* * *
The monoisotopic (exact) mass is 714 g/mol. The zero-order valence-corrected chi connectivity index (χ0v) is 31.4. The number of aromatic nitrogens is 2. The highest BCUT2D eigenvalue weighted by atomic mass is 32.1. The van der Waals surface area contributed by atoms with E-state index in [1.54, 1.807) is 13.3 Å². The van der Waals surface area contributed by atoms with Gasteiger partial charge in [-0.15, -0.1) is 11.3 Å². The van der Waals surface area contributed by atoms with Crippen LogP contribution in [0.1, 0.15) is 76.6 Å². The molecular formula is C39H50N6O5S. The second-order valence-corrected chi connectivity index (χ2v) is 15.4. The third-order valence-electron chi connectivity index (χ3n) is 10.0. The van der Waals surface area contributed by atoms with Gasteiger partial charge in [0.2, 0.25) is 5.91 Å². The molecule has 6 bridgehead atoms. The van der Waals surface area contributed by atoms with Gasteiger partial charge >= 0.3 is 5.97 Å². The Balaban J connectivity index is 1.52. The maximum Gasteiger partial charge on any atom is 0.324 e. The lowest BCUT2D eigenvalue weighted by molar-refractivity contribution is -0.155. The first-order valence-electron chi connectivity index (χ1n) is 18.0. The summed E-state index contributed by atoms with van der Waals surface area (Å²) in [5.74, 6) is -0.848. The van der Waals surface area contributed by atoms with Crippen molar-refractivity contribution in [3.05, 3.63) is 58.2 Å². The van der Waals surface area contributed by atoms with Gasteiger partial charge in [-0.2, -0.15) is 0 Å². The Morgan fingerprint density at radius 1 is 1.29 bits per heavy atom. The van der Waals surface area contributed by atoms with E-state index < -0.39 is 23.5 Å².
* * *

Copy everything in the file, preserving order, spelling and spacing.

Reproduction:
The monoisotopic (exact) mass is 714 g/mol. The zero-order valence-corrected chi connectivity index (χ0v) is 31.4. The number of aromatic nitrogens is 2. The highest BCUT2D eigenvalue weighted by atomic mass is 32.1. The van der Waals surface area contributed by atoms with E-state index in [1.54, 1.807) is 13.3 Å². The van der Waals surface area contributed by atoms with Gasteiger partial charge in [-0.15, -0.1) is 11.3 Å². The van der Waals surface area contributed by atoms with Crippen LogP contribution in [0.1, 0.15) is 76.6 Å². The molecular formula is C39H50N6O5S. The second-order valence-corrected chi connectivity index (χ2v) is 15.4. The third-order valence-electron chi connectivity index (χ3n) is 10.0. The van der Waals surface area contributed by atoms with Gasteiger partial charge in [0.2, 0.25) is 5.91 Å². The molecule has 6 bridgehead atoms. The van der Waals surface area contributed by atoms with Gasteiger partial charge >= 0.3 is 5.97 Å². The Balaban J connectivity index is 1.52. The maximum Gasteiger partial charge on any atom is 0.324 e. The lowest BCUT2D eigenvalue weighted by molar-refractivity contribution is -0.155. The first-order valence-electron chi connectivity index (χ1n) is 18.0. The summed E-state index contributed by atoms with van der Waals surface area (Å²) in [5.74, 6) is -0.848. The van der Waals surface area contributed by atoms with Crippen molar-refractivity contribution in [3.05, 3.63) is 58.2 Å². The van der Waals surface area contributed by atoms with Gasteiger partial charge in [-0.2, -0.15) is 0 Å². The Morgan fingerprint density at radius 1 is 1.29 bits per heavy atom. The van der Waals surface area contributed by atoms with E-state index < -0.39 is 23.5 Å².